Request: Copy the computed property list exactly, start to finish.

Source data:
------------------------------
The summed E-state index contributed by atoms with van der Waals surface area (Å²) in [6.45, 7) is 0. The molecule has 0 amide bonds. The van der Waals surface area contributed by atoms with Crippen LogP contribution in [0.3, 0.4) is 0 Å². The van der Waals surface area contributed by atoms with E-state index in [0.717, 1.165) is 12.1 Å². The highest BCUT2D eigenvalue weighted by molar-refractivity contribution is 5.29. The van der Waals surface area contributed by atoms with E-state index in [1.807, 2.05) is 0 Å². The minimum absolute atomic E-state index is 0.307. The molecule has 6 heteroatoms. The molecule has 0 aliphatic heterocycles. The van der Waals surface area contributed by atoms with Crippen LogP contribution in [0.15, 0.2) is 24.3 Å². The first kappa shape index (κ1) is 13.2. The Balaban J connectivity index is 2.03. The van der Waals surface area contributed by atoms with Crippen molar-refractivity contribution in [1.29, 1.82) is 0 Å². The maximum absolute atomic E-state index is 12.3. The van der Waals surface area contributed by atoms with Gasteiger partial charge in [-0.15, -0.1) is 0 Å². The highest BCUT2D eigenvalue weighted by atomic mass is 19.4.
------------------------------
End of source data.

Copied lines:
The summed E-state index contributed by atoms with van der Waals surface area (Å²) in [6.45, 7) is 0. The molecule has 0 amide bonds. The van der Waals surface area contributed by atoms with Crippen LogP contribution in [0.3, 0.4) is 0 Å². The van der Waals surface area contributed by atoms with E-state index in [0.717, 1.165) is 12.1 Å². The highest BCUT2D eigenvalue weighted by molar-refractivity contribution is 5.29. The van der Waals surface area contributed by atoms with E-state index in [1.807, 2.05) is 0 Å². The minimum absolute atomic E-state index is 0.307. The molecule has 6 heteroatoms. The molecule has 0 aliphatic heterocycles. The van der Waals surface area contributed by atoms with Crippen LogP contribution in [0.15, 0.2) is 24.3 Å². The first kappa shape index (κ1) is 13.2. The Balaban J connectivity index is 2.03. The van der Waals surface area contributed by atoms with Crippen molar-refractivity contribution in [1.29, 1.82) is 0 Å². The maximum absolute atomic E-state index is 12.3. The van der Waals surface area contributed by atoms with Gasteiger partial charge in [-0.15, -0.1) is 0 Å². The highest BCUT2D eigenvalue weighted by atomic mass is 19.4.